5 Reasons Why People Don’t Go To A Therapist or Counselor (When They Really Need To)…
One in five people experience a mental health related concern each year. That amounts to approximately 65 million people. This group includes those experiencing stress, anxiety, depression, relationship challenges or more significant mental health concerns. Of that group, it is reported that only 41% seek therapy or counseling. Some argue that the 41% is overstated and that the actual figure is much smaller than that. If only a fraction of those experiencing a mental health concern seek therapy or counseling, it is concerning to think about what they are doing to cope with this health concern (if they are doing anything at all). There has been a great deal of research on why someone in need of care would not seeking assistance.
Below are 5 possible reasons why people don’t go to a therapist or counselor (when they really need to):
1.) Ridin’ Solo
Singer Jason Derulo had a hit song about eight years ago – “Ridin’ Solo”. The song was upbeat and fun to dance and sing along to. With lycris like, “I’m putting on my shades to cover up my eyes, I’m jumping in my ride, I’m heading out tonight, I’m solo, I’m riding solo, I’m riding solo, I’m riding solo, solo.” As upbeat and fun as the song was, riding solo when dealing with a mental health concern, is not the best strategy for improvement. A skilled therapist can help you process the past and the present, and help plan for the future. The therapist has no baggage and is an unbiased ear for you to speak with. In the mental health arena, it is better to have a teammate or coach to help you to move forward.
2.) I’m Not Crazy
It is a popular misconception that crazy people seek out therapy. The majority of patients who seek out therapy are successful and highly functioning people. They are dealing with a stressor, a life issue, relationship concern, or other mental health related concern. In my practice, we see CEO’s of companies, pro athletes, medical personnel, educators, members of law enforcement, and people from just about every other line of work. We all need to do a better job of undoing the misconception of mental health only being for crazy people.
3.) I Don’t Have the Time
The lack of time is a big reason why people say that they don’t seek out therapy. This is also a very popular reason why people don’t workout. Therapy is surprisingly not very time consuming. If a patient attends a therapy session for 55 minutes once per week, that amounts to less than 1% of the average person’s “awake” time during the week. Perhaps therapists should market their services differently. They should ask people, “If you could invest 1% of your week to feeling better, to be more successful, and to be happier in your relationships, would you do it?”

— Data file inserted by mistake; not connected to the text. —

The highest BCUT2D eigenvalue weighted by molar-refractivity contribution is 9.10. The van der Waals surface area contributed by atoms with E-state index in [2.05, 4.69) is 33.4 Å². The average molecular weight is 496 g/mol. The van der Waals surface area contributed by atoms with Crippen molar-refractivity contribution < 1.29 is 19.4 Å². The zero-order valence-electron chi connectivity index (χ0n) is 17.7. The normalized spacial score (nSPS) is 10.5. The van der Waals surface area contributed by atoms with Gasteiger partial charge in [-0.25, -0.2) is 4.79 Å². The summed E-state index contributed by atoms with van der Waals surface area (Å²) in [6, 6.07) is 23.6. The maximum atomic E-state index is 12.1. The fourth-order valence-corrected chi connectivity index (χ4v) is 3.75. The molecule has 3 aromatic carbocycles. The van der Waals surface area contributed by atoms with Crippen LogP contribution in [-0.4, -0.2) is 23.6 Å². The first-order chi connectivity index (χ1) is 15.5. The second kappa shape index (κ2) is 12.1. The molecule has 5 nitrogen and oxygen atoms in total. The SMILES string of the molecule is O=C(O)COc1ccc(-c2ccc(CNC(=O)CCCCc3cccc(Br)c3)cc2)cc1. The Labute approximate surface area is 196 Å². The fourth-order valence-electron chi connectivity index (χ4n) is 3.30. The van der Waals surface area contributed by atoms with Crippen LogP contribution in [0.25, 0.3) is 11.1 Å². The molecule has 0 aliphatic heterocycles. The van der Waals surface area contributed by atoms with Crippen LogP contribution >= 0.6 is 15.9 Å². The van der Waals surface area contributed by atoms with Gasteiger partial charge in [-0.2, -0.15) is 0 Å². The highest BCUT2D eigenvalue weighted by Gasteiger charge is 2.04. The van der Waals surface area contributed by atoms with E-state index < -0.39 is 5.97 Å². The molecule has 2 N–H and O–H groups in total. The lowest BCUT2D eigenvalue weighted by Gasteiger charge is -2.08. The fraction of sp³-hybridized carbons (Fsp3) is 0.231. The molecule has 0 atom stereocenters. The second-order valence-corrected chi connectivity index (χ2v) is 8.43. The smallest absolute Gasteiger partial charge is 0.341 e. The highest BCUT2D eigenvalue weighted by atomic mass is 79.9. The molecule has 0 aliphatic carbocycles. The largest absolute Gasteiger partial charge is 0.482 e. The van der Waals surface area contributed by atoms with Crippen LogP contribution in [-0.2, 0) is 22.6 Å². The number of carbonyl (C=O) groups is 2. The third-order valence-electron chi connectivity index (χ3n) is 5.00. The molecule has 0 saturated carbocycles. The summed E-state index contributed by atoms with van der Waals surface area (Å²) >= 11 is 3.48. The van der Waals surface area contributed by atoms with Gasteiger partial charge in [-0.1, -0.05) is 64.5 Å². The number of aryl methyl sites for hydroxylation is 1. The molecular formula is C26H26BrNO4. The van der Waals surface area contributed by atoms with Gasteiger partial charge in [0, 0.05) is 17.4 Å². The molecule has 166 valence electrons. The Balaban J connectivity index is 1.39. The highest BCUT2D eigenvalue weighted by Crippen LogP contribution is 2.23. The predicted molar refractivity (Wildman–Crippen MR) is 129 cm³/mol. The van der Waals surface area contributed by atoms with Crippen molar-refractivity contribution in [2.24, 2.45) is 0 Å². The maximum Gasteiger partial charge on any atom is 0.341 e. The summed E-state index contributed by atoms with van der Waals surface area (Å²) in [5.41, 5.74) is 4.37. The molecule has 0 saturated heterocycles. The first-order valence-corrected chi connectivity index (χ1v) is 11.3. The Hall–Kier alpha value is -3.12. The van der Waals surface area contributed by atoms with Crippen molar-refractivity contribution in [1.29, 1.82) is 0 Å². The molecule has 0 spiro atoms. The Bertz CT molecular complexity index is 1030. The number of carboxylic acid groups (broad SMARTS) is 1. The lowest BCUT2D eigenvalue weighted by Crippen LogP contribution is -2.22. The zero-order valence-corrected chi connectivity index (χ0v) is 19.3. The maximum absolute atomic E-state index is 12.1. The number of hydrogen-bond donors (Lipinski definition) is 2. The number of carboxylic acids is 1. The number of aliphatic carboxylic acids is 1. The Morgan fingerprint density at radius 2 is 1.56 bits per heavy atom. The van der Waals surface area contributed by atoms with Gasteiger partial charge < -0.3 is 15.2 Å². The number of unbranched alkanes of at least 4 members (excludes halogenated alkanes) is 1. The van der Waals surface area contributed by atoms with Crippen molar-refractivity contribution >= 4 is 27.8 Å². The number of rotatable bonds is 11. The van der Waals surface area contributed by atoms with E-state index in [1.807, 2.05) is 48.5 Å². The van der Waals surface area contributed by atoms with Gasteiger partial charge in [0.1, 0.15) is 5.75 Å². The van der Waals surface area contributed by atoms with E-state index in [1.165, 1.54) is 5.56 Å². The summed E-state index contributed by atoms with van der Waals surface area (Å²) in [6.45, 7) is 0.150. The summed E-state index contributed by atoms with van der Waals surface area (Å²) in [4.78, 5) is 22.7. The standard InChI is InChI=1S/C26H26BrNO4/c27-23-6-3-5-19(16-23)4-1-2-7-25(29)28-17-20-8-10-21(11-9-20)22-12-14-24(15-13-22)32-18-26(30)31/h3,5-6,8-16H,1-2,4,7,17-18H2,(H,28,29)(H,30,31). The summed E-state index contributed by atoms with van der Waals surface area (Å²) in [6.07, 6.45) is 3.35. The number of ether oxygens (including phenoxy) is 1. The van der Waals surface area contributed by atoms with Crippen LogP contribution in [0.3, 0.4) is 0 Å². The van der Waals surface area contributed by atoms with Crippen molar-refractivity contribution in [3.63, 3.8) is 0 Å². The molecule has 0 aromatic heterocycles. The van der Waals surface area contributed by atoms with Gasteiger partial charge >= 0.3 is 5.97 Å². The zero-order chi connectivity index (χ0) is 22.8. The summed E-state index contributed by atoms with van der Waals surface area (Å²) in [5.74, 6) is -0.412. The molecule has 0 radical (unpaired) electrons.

4.) Show Me The Money
A common misconception is that therapy is expensive. Therapy is surprisingly affordable for the level of care that patients get and the amount of training, expertise, and experience that therapists have.
5.) Shhhhhhh. It’s A Secret!
Some people avoid going to a therapist out of fear that their “secrets”, health information, or conversations will get back to their company, to relatives, or others. Therapists are required by law and their ethics code to keep information and conversations confidential (there are very few exceptions to this that relate to self-harm or the threat of harming others). So, if this has been an obstacle, it is time to schedule an appointment with a therapist. Rest easy, your secrets are safe with the therapist.
Life is too short and we should all be happy, healthy, and productive. If you are currently, experiencing stress, anxiety, depression, challenges in your relationship, or other mental health related concern – take a few moments to find an experienced, skilled and caring therapist. They can help!
Dr. Lena Pearlman is the clinical director and lead therapist at Dr. Lena Pearlman & Associates (www.STLmentalhealth.com). The practice has nine licensed therapists. The therapists specialize in stress, anxiety, depression and relationships – and work with patients of all ages, couples and families.